The precipitous decline in respect for human rights in Cambodia in recent years continued with a wave of politically motivated arrests and detentions in 2019. Authorities have detained and often prosecuted people for expressing views critical of the government, taking part in peaceful activism or human rights work, or associating with members of the former opposition party, the Cambodia National Rescue Party (CNRP) by “eating Khmer noodles.” The dissolution of the CNRP by the government-controlled Supreme Court prior to the July 2018 elections assured that the ruling Cambodian People’s Party (CPP) would win all 125 seats in the national parliament, effectively making Cambodia a one-party state.
A series of repressive laws and amendments to existing laws adopted in recent years have provided the authorities with legal tools to arbitrarily arrest and detain individuals for the expression of their opinions, including online, associating with others in groups, or conducting peaceful public assemblies.
Unlike after previous elections in 2008 and 2013, Prime Minister Hun Sen’s threatening political rhetoric towards dissidents and political opponents has not cooled off one year later. With the help of its politicized and corrupt judiciary, the Cambodian government stepped up its harassment of former CNRP officials and activists. Kem Sokha, the CNRP leader, remains under indefinite house arrest linked to fabricated treason charges. Sam Rainsy and other senior CNRP leaders are in self-imposed exile, and face arrest warrants if they return. Sam Rainsy’s announcement that he and other CNRP exiles would return to Cambodia in November has prompted the government to allege the CNRP is plotting a coup. Since the CNRP announcement on August 16, the government has threatened charges against more than 50 former CNRP members and detained at least 30 of them.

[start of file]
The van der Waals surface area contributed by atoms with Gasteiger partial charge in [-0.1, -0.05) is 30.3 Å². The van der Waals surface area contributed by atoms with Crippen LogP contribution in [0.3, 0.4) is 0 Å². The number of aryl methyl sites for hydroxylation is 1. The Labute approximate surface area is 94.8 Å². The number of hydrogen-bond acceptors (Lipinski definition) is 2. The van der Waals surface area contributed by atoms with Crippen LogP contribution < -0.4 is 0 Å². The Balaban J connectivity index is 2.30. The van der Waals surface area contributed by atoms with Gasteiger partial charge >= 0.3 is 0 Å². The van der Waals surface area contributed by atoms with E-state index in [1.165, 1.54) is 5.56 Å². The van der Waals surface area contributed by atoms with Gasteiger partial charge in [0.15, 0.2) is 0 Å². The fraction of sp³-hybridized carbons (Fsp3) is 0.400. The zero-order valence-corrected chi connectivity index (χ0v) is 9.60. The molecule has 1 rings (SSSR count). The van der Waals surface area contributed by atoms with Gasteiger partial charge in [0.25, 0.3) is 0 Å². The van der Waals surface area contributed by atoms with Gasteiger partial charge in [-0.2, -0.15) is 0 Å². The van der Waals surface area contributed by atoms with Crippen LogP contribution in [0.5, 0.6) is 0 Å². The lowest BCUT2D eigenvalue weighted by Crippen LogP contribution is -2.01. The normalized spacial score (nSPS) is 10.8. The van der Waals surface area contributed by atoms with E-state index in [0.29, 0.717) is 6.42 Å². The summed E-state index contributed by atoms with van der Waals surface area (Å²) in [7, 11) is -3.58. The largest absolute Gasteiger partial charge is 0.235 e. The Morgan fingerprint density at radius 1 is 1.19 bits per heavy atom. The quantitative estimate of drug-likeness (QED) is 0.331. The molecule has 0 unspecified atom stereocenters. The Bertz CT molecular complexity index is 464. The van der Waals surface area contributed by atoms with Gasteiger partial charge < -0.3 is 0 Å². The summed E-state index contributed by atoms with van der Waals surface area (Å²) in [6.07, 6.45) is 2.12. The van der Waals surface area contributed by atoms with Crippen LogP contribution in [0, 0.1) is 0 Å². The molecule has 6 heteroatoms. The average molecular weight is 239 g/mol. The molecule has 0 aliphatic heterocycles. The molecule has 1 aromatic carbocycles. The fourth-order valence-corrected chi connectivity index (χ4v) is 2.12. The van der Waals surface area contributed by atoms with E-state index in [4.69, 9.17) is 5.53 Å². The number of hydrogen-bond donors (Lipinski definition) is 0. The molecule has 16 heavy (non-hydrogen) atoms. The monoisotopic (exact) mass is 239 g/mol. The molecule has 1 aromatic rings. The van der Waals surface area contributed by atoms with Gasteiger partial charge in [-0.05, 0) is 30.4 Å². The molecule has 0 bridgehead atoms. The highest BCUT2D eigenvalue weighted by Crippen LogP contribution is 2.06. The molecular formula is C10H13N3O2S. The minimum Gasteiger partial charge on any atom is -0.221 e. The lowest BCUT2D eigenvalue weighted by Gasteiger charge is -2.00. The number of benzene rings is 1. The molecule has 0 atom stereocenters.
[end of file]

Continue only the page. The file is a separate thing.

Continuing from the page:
Civil society activists, human rights defenders, journalists, and ordinary citizens expressing critical opinions online and offline are regular targets of the government. Trials are conducted in complete disregard of international fair trial standards, with government-controlled judges reaching verdicts in advance of the trials.
Concerned governments and donors should respond to the Cambodian government’s widespread human rights violations by strengthening public criticism and calling for the immediate and unconditional release of all political prisoners and others held for the peaceful exercise of their basic rights.
RELEASED ON BAIL, CHARGES PENDING, SUSPENDED SENTENCE
RELEASED, CHARGES DROPPED, SENTENCE SERVED, PARDONED
DECEASED IN CUSTODY